The Proverbs of Middle-Earth by David RoweThe Proverbs of Middle-Earth by David Rowe

The Proverbs of Middle-Earth is a smart, readable literary analysis of J.R.R. Tolkien’s use of proverbs in his worlds of Middle-Earth, including The Hobbit, The Lord of the Rings, and (less so) The Silmarillion. If you’re a passionate fan of Tolkien, you’ll absolutely adore this book. Period. If you love the Peter Jackson films, this book will provide an enjoyable layer of depth to your understanding of the story and the meaning behind the memorable phrases.

Tolkien’s use of this often-poetic linguistic form sheds light on the characterizations of the different cultures and races within Middle-Earth. The cross-pollination of perspectives of the characters, representing very genuine cultures that are easy to find represented in the real world outside of Middle-Earth, adds to the believability and realism amongst events that are sometimes relatable and sometimes rather fantastical.

The definition of ‘proverb’ is broad. Rowe quotes that “a proverb is a concise statement of an apparent truth that has had, has, or will have currency among the people.” That’s more than a little squishy. Some of Tolkien’s proverbs more blandly fit this definition, but most add more depth and poetry.

Some examples: 

“All that is gold does not glitter”

“Oft in lies truth is hidden”

“Despair is only for those who see the end beyond all doubt”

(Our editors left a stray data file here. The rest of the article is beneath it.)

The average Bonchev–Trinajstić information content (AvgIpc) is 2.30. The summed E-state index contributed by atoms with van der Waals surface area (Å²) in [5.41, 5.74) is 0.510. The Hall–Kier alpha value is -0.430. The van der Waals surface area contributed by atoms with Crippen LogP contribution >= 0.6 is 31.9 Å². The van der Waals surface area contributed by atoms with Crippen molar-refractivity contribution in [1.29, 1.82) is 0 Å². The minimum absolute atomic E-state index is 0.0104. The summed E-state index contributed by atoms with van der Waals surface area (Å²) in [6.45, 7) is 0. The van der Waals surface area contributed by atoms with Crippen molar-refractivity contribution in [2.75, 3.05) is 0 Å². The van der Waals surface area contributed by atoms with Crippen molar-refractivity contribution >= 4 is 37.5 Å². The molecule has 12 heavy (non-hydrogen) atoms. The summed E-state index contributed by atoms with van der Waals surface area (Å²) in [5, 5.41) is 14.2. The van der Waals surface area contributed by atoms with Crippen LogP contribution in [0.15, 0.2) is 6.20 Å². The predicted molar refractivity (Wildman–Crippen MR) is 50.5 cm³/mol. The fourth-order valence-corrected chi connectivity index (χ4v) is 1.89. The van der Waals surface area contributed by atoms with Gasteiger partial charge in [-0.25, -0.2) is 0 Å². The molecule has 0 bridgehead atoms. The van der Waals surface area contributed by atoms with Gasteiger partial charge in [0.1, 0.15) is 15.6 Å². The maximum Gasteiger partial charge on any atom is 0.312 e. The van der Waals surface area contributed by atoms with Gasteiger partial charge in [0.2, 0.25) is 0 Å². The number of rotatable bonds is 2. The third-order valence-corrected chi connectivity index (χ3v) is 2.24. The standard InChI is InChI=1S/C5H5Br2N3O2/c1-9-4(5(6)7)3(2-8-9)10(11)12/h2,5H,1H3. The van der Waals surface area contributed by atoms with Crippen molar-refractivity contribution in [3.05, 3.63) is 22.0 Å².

“The wolf that one hears is worse than the orc that one fears”

Tolkien’s world has a depth and genuineness of history that’s rarely seen in speculative literature. This historical legitimacy is, in part, what’s landed the author legendary status even among literary giants. Rowe writes that Tolkien’s uses of proverbs are:

… beautiful and intricate, if rarely necessary as far as the plot is concerned. They also constitute one of the most widely-occurring streams of credibility-building detail in Tolkien’s work … 

During the summer of 2016 my unhealthy preoccupation with the horrifically stressful and negative U.S. Presidential campaign manifested itself through an almost obsessive need to stay up on the latest news via Twitter. After actualizing my self-fulfilling depressive spiral, I wasn’t able to tear myself away completely from Twitter, however, I was able to intersperse the constant ‘presidential’ chatter with some things that made me happy.

Yes, I followed more than my share of cute animals doing cute things. But the most unique find were a small handful of twitter accounts dedicated to publishing the many proverbs of J.R.R. Tolkien’s universe.